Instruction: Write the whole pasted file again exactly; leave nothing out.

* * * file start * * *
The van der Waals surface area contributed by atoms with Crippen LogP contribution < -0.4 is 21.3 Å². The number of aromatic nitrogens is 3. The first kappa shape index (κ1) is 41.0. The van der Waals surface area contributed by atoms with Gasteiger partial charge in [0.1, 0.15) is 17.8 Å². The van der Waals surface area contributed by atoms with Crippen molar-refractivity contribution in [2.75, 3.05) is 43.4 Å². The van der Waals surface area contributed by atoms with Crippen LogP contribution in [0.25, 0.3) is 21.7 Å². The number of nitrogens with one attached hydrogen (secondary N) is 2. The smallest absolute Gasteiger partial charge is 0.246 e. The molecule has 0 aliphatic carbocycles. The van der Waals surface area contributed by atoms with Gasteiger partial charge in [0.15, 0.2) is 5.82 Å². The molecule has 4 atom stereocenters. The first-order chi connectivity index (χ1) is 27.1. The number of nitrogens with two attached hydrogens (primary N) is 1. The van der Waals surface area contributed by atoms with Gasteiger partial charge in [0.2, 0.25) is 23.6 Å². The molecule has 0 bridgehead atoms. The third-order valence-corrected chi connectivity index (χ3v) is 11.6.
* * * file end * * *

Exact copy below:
The van der Waals surface area contributed by atoms with Crippen LogP contribution < -0.4 is 21.3 Å². The number of aromatic nitrogens is 3. The first kappa shape index (κ1) is 41.0. The van der Waals surface area contributed by atoms with Gasteiger partial charge in [0.1, 0.15) is 17.8 Å². The van der Waals surface area contributed by atoms with Crippen molar-refractivity contribution in [2.75, 3.05) is 43.4 Å². The van der Waals surface area contributed by atoms with Crippen LogP contribution in [0.25, 0.3) is 21.7 Å². The number of nitrogens with one attached hydrogen (secondary N) is 2. The smallest absolute Gasteiger partial charge is 0.246 e. The molecule has 0 aliphatic carbocycles. The van der Waals surface area contributed by atoms with Gasteiger partial charge in [0.15, 0.2) is 5.82 Å². The molecule has 4 atom stereocenters. The first-order chi connectivity index (χ1) is 27.1. The number of nitrogens with two attached hydrogens (primary N) is 1. The van der Waals surface area contributed by atoms with Gasteiger partial charge in [0.2, 0.25) is 23.6 Å². The molecule has 0 bridgehead atoms. The third-order valence-corrected chi connectivity index (χ3v) is 11.6.